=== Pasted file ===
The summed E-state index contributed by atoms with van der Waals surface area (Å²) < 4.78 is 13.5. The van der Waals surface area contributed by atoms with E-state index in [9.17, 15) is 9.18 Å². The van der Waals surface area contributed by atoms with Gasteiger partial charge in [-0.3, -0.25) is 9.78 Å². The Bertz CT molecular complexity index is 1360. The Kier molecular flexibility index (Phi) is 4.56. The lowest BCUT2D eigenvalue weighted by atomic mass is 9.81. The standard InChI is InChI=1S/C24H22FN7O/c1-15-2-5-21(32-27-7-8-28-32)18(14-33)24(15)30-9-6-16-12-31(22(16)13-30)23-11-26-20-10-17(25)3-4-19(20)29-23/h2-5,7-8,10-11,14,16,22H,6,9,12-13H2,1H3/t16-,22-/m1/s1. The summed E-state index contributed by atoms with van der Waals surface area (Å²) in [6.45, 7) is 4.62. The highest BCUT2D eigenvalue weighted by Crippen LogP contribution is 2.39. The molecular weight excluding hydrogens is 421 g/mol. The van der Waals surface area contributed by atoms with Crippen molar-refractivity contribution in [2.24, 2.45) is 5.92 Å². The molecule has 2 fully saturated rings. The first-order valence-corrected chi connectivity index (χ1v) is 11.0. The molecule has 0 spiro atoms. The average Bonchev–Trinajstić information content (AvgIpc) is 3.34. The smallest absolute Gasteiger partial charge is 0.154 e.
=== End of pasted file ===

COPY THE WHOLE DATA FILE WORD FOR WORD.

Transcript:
The summed E-state index contributed by atoms with van der Waals surface area (Å²) < 4.78 is 13.5. The van der Waals surface area contributed by atoms with E-state index in [9.17, 15) is 9.18 Å². The van der Waals surface area contributed by atoms with Gasteiger partial charge in [-0.3, -0.25) is 9.78 Å². The Bertz CT molecular complexity index is 1360. The Kier molecular flexibility index (Phi) is 4.56. The lowest BCUT2D eigenvalue weighted by atomic mass is 9.81. The standard InChI is InChI=1S/C24H22FN7O/c1-15-2-5-21(32-27-7-8-28-32)18(14-33)24(15)30-9-6-16-12-31(22(16)13-30)23-11-26-20-10-17(25)3-4-19(20)29-23/h2-5,7-8,10-11,14,16,22H,6,9,12-13H2,1H3/t16-,22-/m1/s1. The summed E-state index contributed by atoms with van der Waals surface area (Å²) in [6.45, 7) is 4.62. The highest BCUT2D eigenvalue weighted by Crippen LogP contribution is 2.39. The molecular weight excluding hydrogens is 421 g/mol. The van der Waals surface area contributed by atoms with Crippen molar-refractivity contribution in [2.24, 2.45) is 5.92 Å². The molecule has 2 fully saturated rings. The first-order valence-corrected chi connectivity index (χ1v) is 11.0. The molecule has 0 spiro atoms. The average Bonchev–Trinajstić information content (AvgIpc) is 3.34. The smallest absolute Gasteiger partial charge is 0.154 e.